Following the success this May, AIMed is glad to host AIMed Cardiology again this November, in association with the American College of Cardiology. To launch the virtual conference, AIMed invited two of the event speakers – Dr. Rob Brisk, Specialty Doctor in Cardiology, Clinical Research Fellow at Craigavon Area Hospital and Ulster University and Dr. Mona G. Flores, Heart Surgeon and Global Head of Medical AI to discuss with Dr. Anthony Chang, AIMed Founder and Chief Artificial Intelligence Officer at Children’s Hospital of Orange County (CHOC) some of the key trends in Cardiology and artificial intelligence (AI) in a recent webinar.
The bigger the cloud, the bigger the silver lining
According to Dr. Brisk, the ongoing COVID-19 pandemic has increased people’s willingness to embrace technology. He was actively involved in the epidemiological modelling in Ireland and noticed people were making big decisions based on these predictive mathematical models, both in terms of where the disease is going and where should the direct personal protective equipment (PPE) be sent to.
“When you introduce this kind of volatility into the healthcare system, suddenly people will say we can’t keep doing things the way we have been doing,” Dr. Brisk says. “Likewise, some of these old-fashioned artificial intelligence (AI) existed a long time ago and are underutilized. COVID-19 becomes a silver lining as it comes at a time when we have the technology to offer”. Since Cardiology is a data rich subspecialty with higher morbidity and mortality, it may witness an even bigger impact.
Dr. Chang agreed. He described the pandemic as a wake-up call while Cardiology is the sleeping giant. In the hospital where he works, telehealth was up and running within a day or two. At the same time, Dr. Chang also learnt that it will be nice if there are some machine learning driven methodologies to prioritize patients so those who are more in need shall receive care first and not rescheduling them all altogether.
The pandemic is waking up a sleeping giant
Dr. Flores also saw more effort in collaborating between institutions. At the same time, it is a reinforcement for us to adopt new technologies and show those who are in doubt that telehealth is indeed possible and useful. However, Dr. Flores believed the real game changer is intelligent instrumentations which make remote care and even triaging easier. For example, a portable ultrasound or echocardiography machine, which someone without professional training can use to obtain good imageries. “The more intelligent the instrumentation, the more can be done outside, at patients’ homes with minimal effort”.
That’s when Dr. Brisk mentioned wearable technology is something which can be tapped on as it already exist today. “We are seeing more and more clinical information that aren’t available in traditional electrocardiograms (ECGs). Even locally where I work, we are having conversations with vendors on where do we buy these wearables from? That’s definitely going to change the way we do things”.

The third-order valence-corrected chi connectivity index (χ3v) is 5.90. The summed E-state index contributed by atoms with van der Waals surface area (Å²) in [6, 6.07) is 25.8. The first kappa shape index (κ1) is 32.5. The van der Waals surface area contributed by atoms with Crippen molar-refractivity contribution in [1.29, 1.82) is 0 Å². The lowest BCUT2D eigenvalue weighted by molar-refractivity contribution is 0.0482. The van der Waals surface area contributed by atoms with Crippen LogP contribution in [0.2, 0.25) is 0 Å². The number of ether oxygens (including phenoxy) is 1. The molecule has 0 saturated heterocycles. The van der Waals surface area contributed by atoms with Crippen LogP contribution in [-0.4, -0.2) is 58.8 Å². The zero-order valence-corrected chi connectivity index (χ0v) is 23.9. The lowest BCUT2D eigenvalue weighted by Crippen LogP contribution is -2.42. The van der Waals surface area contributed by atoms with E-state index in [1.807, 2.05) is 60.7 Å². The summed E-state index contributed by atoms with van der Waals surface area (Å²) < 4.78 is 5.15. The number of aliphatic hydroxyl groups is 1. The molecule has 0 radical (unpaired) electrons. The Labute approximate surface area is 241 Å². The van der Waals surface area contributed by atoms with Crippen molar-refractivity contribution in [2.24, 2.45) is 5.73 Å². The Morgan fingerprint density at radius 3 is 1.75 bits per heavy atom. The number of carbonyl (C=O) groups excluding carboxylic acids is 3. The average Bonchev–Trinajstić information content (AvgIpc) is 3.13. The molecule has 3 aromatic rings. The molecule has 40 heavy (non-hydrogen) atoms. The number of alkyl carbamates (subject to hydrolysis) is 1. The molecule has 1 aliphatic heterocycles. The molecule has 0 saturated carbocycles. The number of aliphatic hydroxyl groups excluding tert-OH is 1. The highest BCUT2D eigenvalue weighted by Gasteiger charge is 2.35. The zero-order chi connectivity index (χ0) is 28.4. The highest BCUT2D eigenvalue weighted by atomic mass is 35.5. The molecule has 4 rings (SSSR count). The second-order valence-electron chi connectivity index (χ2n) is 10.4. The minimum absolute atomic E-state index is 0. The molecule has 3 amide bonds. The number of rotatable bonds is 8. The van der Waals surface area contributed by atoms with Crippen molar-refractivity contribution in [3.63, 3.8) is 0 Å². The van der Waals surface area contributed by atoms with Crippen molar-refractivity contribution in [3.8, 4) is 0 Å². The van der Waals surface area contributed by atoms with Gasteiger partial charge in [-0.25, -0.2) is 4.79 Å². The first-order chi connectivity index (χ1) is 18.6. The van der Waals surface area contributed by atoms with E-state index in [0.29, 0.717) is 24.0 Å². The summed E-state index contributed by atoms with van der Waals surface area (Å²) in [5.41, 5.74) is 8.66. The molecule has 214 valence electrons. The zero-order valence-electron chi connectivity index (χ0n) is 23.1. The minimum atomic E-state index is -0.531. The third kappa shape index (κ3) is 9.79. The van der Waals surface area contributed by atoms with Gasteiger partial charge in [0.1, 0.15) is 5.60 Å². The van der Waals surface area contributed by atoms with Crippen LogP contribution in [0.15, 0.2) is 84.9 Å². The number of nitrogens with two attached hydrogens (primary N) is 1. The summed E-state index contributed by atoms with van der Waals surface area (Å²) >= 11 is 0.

Dr. Chang added some sort of peripheral or embedded AI is needed to exponentially scale up wearables. This is not something that has been realized yet. Dr. Flores pointed out AI, alongside with 5G and smaller chips, all these will allow us to do more processing on much bigger models on the Cloud, to expand the horizon of wearables.
Yet to unleash the real power of AI
Nevertheless, speakers wonder if all these could be temporary as real changes demand a cultural shift. Dr. Flores said fellow clinicians will only be convinced to adopt AI into their workflow when the technology itself becomes seamless.
She narrated an ideal scenario. One which the AI model is ambient and physicians are no longer required to take notes during clinics. The system will encode everything into action and whatever imageries or probabilities needed by the physicians are automatically displayed without having to search or click on them. Without specific instructions, these models will also begin absorbing new input, update itself in the background, and put them into use the next time round. In short, AI is no longer static.
Dr. Brisk thought deploying various AI techniques all at once may complicate things and techniques that streamline workflow should be given priority. For example, as a single technique, convoluted neural network (CNN) is likely to have a bigger impact because it is good at detecting abnormalities so it can filter out all the normal for physicians and trim the diagnosis process.
Looking forward to the next decade
Dr. Chang believed we have yet to unleash the real power of AI in terms of unsupervised learning and deep reinforcement learning, because we are too comfortable of doing things in conventional way. Even the best data scientist will realize clinical expertise and wisdom in seasoned clinicians are not captured in the models that are being built.
Dr. Flores echoed that, she said AI is able to pick up details that human may miss. “There are models today that tell you a patient’s heart age and one of them was tested on a 70-year-old. The model returned saying the patient’s heart age is around 30, so developers went back to check what has been wrong. They eventually discovered that the patient had had a heart transplant”. As such, medicine is likely to be practice in a more precise manner in the next decade.
“We will see much more extensive features and much more sophisticated models, particularly in the prognosis of heart diseases. We will start making treatment decisions early based on a data-driven and individualized approach. All these, I believe are good thing and I think they will be in place over the next five to ten years,” Dr. Brisk adds.